The Blue Planet Project has been working with allies around the world to ensure that the human right to water and sanitation is explicitly named in the United Nations (UN) Declaration for the Post-2015 Development Agenda, which includes the Sustainable Development Goals (SDGs).
The Blue Planet Project and the NGO Mining Working Group spearheaded a letter issued today making this demand to the United Nations signed by 621 organizations from 90 countries.
A media release explains, “The Declaration will be a document of political aspiration overarching the Post-2015 Development Agenda, including the Sustainable Development Goals. …The UN General Assembly recognized the HRTWS as a human right in 2010. Yet 40% of the world’s population lacks access to adequate sanitation and a quarter of the population that lacks access to clean drinking water. The Post-2015 Development Agenda presents an important opportunity to fulfill the commitments made by member states in 2010.”
This has been an ongoing effort.
In April 2014, a letter signed by 87 civil society organizations was sent to key UN member states stating, “It is crucial that the SDG process guarantee the progressive realization of the human right to water and sanitation now and for future generations. Furthermore, given the central role of water within a number of different SDG areas, it is vital that the human right to water be seen as a central component of other focus areas including energy, food, gender and climate change.” In June 2014, a letter was sent by nearly 300 NGOs calling for the SDG process to reinsert the human right to water and sanitation into the SDG text.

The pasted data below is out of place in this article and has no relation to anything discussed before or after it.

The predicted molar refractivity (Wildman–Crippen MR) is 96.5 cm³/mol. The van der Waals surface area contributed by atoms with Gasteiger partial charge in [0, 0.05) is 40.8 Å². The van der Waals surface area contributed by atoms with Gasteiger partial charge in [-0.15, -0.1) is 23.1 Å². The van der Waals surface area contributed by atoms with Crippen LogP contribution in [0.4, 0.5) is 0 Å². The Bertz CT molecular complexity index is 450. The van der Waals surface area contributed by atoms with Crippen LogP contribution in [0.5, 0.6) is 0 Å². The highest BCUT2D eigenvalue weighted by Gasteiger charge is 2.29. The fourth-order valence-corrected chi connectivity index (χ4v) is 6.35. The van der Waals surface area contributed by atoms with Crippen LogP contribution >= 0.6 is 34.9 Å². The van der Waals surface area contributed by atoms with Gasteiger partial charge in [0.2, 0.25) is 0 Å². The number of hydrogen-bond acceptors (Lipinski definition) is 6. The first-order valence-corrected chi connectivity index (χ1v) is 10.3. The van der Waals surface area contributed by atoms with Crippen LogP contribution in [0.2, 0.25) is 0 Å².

At the United Nations General Assembly last month, Blue Planet Project founder Maude Barlow stated, “For the post -2015 development agenda to reach its objective of being just, people-centred and sustainable, the goals must prioritize – for present and future generations – the human right to water for health, life, food and culture over other demands on water resources, especially industrial consumption. The goal must promote a hierarchy of water use the prioritizes basic human needs, local consumption, and healthy ecosystems, setting a zero target on freshwater extraction beyond sustainable supply and protecting and restoring aquifers and watersheds.”
Blue Planet Project campaigner Meera Karunananthan has been regularly meeting with UN member state representatives in New York on this issue in May, June and July 2014 and in March of this year.
A draft of the document is anticipated to be released by the end of this month.
The SDGs are expected to be adopted at a special summit of world leaders at the United Nations in New York this September.
Blue Planet Project calls for right to water in SDG process (May 2014 blog)